News Column

Study: Youth on Social Media Want to be Famous

April 18, 2013
social media

Tweens and young teens who use social media place a higher value on fame than kids who don't use it or use it infrequently, says a new survey of media use among those ages 9-15.

"Kids who claim they want to be famous use more media," says lead author Yalda Uhls, a researcher at UCLA's Children's Digital Media Center. She will present findings Friday at a meeting of the Society for Research in Child Development in Seattle.

Of the 334 young people surveyed online with parents' permission, almost half say they use social networks. Of those under 13, 23% use a social media site; 26% of the younger group say they have a YouTube account.

Uhls used a five-point scale asking kids how important fame is to their future; she says those who use social media put a higher value on fame than those who don't. A third of those surveyed said being famous was very important, important or somewhat important.

Findings show 54% of those who believe fame is very important for their future post photos often or "almost always"; 46% update their status that frequently; and 38% update their profile page that frequently.

Carl Pickhardt, an Austin psychologist and author of Surviving Your Child's Adolescence, says social media gives young people an opportunity to "craft their own public identity."

"Social media has revolutionized early adolescence," he says. "They have this online refuge. There you are on the screen. All these people are saying nice things about you. They can control it. When I'm at school, I can't control my image, but online, I can put myself out there in the way that I want."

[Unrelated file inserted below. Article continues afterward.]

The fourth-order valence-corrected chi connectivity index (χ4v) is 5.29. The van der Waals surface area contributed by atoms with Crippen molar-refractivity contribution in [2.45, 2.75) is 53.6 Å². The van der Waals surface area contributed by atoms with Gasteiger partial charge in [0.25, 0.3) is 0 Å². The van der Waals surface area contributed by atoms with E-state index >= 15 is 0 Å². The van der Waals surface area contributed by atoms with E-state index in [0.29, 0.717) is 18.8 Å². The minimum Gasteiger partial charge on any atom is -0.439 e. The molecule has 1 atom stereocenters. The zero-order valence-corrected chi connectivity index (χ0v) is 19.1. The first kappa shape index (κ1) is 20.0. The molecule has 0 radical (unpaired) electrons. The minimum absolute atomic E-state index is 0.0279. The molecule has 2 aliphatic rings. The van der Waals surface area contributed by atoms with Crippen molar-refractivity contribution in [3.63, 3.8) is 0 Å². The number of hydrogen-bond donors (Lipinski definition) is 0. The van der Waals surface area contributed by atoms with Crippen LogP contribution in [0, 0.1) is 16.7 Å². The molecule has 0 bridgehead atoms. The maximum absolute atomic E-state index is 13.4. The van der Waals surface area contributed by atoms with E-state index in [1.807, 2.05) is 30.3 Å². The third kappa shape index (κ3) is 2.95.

Psychologist Laurence Steinberg of Temple University in Philadelphia, likens social networking to the telephone and YouTube to television.

Steinberg, author of You and Your Adolescent: The Essential Guide for Ages 10-25, says they are just newer ways to communicate that shouldn't create too much alarm. Parents have always had photo albums of kids, now they're posting them online, he says.

"Fame-seeking is not new," Pickhardt says. But now "you can imitate what it's like to be famous."

Kids who want to be famous need only look to teen phenom Justin Bieber, a Canadian who posted videos of his singing on YouTube, which led to being "discovered" in 2008 when he was just 13.

Adults may be encouraging fame-seeking, but even if parents don't, society will, the psychologists say.

"We live in a society in which self-promotion is a constant, and in which American Idol or The Voice, and for any of these reality shows, the main goal is to be discovered," Steinberg says.

Source: Copyright USA TODAY 2013

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